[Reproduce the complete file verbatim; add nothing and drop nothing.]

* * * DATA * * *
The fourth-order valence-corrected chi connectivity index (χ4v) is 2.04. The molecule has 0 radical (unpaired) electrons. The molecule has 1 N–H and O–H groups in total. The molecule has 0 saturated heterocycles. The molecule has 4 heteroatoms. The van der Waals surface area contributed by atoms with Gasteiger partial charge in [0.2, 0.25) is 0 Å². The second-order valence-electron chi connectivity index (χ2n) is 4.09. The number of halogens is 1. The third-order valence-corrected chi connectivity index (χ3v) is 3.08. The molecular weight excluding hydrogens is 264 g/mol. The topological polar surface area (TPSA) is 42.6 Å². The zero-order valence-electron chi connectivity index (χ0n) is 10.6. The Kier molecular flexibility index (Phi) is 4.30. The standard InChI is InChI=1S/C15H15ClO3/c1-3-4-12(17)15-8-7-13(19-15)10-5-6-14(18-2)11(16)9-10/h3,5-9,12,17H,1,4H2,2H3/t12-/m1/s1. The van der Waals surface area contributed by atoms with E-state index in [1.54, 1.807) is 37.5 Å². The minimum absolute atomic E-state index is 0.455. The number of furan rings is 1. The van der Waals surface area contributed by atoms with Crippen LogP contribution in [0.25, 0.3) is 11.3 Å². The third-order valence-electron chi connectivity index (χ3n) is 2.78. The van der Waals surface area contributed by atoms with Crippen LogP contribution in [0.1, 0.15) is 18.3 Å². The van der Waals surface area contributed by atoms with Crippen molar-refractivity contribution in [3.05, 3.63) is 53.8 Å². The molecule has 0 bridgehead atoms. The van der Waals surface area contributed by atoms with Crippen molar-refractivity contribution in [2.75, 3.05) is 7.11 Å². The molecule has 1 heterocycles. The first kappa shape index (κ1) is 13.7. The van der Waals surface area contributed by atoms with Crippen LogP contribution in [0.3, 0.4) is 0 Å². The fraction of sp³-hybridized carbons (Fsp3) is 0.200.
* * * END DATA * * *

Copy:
The fourth-order valence-corrected chi connectivity index (χ4v) is 2.04. The molecule has 0 radical (unpaired) electrons. The molecule has 1 N–H and O–H groups in total. The molecule has 0 saturated heterocycles. The molecule has 4 heteroatoms. The van der Waals surface area contributed by atoms with Gasteiger partial charge in [0.2, 0.25) is 0 Å². The second-order valence-electron chi connectivity index (χ2n) is 4.09. The number of halogens is 1. The third-order valence-corrected chi connectivity index (χ3v) is 3.08. The molecular weight excluding hydrogens is 264 g/mol. The topological polar surface area (TPSA) is 42.6 Å². The zero-order valence-electron chi connectivity index (χ0n) is 10.6. The Kier molecular flexibility index (Phi) is 4.30. The standard InChI is InChI=1S/C15H15ClO3/c1-3-4-12(17)15-8-7-13(19-15)10-5-6-14(18-2)11(16)9-10/h3,5-9,12,17H,1,4H2,2H3/t12-/m1/s1. The van der Waals surface area contributed by atoms with E-state index in [1.54, 1.807) is 37.5 Å². The minimum absolute atomic E-state index is 0.455. The number of furan rings is 1. The van der Waals surface area contributed by atoms with Crippen LogP contribution in [0.25, 0.3) is 11.3 Å². The third-order valence-electron chi connectivity index (χ3n) is 2.78. The van der Waals surface area contributed by atoms with Crippen LogP contribution in [0.1, 0.15) is 18.3 Å². The van der Waals surface area contributed by atoms with Crippen molar-refractivity contribution in [3.05, 3.63) is 53.8 Å². The molecule has 0 bridgehead atoms. The van der Waals surface area contributed by atoms with Crippen molar-refractivity contribution in [2.75, 3.05) is 7.11 Å². The molecule has 1 heterocycles. The first kappa shape index (κ1) is 13.7. The van der Waals surface area contributed by atoms with Crippen LogP contribution in [0.3, 0.4) is 0 Å². The fraction of sp³-hybridized carbons (Fsp3) is 0.200.